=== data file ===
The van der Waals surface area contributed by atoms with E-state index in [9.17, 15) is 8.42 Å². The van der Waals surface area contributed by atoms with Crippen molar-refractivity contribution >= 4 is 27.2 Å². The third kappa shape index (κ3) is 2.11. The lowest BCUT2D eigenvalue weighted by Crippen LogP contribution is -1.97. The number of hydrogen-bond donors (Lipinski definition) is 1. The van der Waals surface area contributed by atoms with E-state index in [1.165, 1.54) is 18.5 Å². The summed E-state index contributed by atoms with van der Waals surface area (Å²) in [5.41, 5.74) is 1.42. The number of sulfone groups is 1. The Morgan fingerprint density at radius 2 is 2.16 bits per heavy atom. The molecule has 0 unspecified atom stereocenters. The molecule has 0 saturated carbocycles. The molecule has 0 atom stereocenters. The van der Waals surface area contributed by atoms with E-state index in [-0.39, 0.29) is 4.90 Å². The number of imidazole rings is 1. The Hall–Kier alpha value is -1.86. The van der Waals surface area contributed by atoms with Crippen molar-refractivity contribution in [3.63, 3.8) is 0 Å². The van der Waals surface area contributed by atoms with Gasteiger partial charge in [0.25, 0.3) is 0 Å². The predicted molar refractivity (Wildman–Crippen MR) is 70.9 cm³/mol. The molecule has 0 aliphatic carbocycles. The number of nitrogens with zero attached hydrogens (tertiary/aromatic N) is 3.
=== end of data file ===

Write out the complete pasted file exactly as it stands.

The van der Waals surface area contributed by atoms with E-state index in [9.17, 15) is 8.42 Å². The van der Waals surface area contributed by atoms with Crippen molar-refractivity contribution >= 4 is 27.2 Å². The third kappa shape index (κ3) is 2.11. The lowest BCUT2D eigenvalue weighted by Crippen LogP contribution is -1.97. The number of hydrogen-bond donors (Lipinski definition) is 1. The van der Waals surface area contributed by atoms with E-state index in [1.165, 1.54) is 18.5 Å². The summed E-state index contributed by atoms with van der Waals surface area (Å²) in [5.41, 5.74) is 1.42. The number of sulfone groups is 1. The Morgan fingerprint density at radius 2 is 2.16 bits per heavy atom. The molecule has 0 unspecified atom stereocenters. The molecule has 0 saturated carbocycles. The molecule has 0 atom stereocenters. The van der Waals surface area contributed by atoms with E-state index in [-0.39, 0.29) is 4.90 Å². The number of imidazole rings is 1. The Hall–Kier alpha value is -1.86. The van der Waals surface area contributed by atoms with Crippen molar-refractivity contribution in [3.63, 3.8) is 0 Å². The van der Waals surface area contributed by atoms with Gasteiger partial charge in [0.25, 0.3) is 0 Å². The predicted molar refractivity (Wildman–Crippen MR) is 70.9 cm³/mol. The molecule has 0 aliphatic carbocycles. The number of nitrogens with zero attached hydrogens (tertiary/aromatic N) is 3.